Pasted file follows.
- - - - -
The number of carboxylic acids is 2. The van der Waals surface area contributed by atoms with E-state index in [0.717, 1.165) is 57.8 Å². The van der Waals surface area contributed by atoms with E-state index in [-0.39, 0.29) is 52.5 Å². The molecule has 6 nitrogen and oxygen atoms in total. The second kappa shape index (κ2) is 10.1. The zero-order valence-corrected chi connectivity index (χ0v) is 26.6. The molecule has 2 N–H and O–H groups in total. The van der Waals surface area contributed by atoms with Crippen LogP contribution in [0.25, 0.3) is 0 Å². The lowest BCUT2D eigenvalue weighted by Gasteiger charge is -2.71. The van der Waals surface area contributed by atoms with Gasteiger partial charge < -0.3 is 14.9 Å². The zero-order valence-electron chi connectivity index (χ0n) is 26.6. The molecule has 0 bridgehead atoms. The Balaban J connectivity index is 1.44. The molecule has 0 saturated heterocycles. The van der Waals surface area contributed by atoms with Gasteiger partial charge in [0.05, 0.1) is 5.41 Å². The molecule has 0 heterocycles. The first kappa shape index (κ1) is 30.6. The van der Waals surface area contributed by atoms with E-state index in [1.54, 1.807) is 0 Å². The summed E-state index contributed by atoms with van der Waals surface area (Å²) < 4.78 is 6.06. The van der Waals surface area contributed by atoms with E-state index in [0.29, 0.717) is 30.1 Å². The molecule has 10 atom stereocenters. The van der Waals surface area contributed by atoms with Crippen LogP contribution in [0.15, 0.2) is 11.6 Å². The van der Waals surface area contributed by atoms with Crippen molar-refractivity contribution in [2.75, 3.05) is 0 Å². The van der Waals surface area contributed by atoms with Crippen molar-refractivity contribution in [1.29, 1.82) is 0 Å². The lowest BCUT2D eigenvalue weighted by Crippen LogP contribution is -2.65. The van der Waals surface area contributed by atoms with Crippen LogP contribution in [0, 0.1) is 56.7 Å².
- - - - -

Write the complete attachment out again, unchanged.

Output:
The number of carboxylic acids is 2. The van der Waals surface area contributed by atoms with E-state index in [0.717, 1.165) is 57.8 Å². The van der Waals surface area contributed by atoms with E-state index in [-0.39, 0.29) is 52.5 Å². The molecule has 6 nitrogen and oxygen atoms in total. The second kappa shape index (κ2) is 10.1. The zero-order valence-corrected chi connectivity index (χ0v) is 26.6. The molecule has 2 N–H and O–H groups in total. The van der Waals surface area contributed by atoms with Crippen LogP contribution in [0.25, 0.3) is 0 Å². The lowest BCUT2D eigenvalue weighted by Gasteiger charge is -2.71. The van der Waals surface area contributed by atoms with Gasteiger partial charge < -0.3 is 14.9 Å². The zero-order valence-electron chi connectivity index (χ0n) is 26.6. The molecule has 0 bridgehead atoms. The Balaban J connectivity index is 1.44. The molecule has 0 saturated heterocycles. The van der Waals surface area contributed by atoms with Gasteiger partial charge in [0.05, 0.1) is 5.41 Å². The molecule has 0 heterocycles. The first kappa shape index (κ1) is 30.6. The van der Waals surface area contributed by atoms with E-state index in [1.54, 1.807) is 0 Å². The summed E-state index contributed by atoms with van der Waals surface area (Å²) < 4.78 is 6.06. The van der Waals surface area contributed by atoms with E-state index in [0.29, 0.717) is 30.1 Å². The molecule has 10 atom stereocenters. The van der Waals surface area contributed by atoms with Crippen LogP contribution in [0.15, 0.2) is 11.6 Å². The van der Waals surface area contributed by atoms with Crippen molar-refractivity contribution in [2.75, 3.05) is 0 Å². The van der Waals surface area contributed by atoms with Crippen molar-refractivity contribution in [1.29, 1.82) is 0 Å². The lowest BCUT2D eigenvalue weighted by Crippen LogP contribution is -2.65. The van der Waals surface area contributed by atoms with Crippen LogP contribution in [0, 0.1) is 56.7 Å².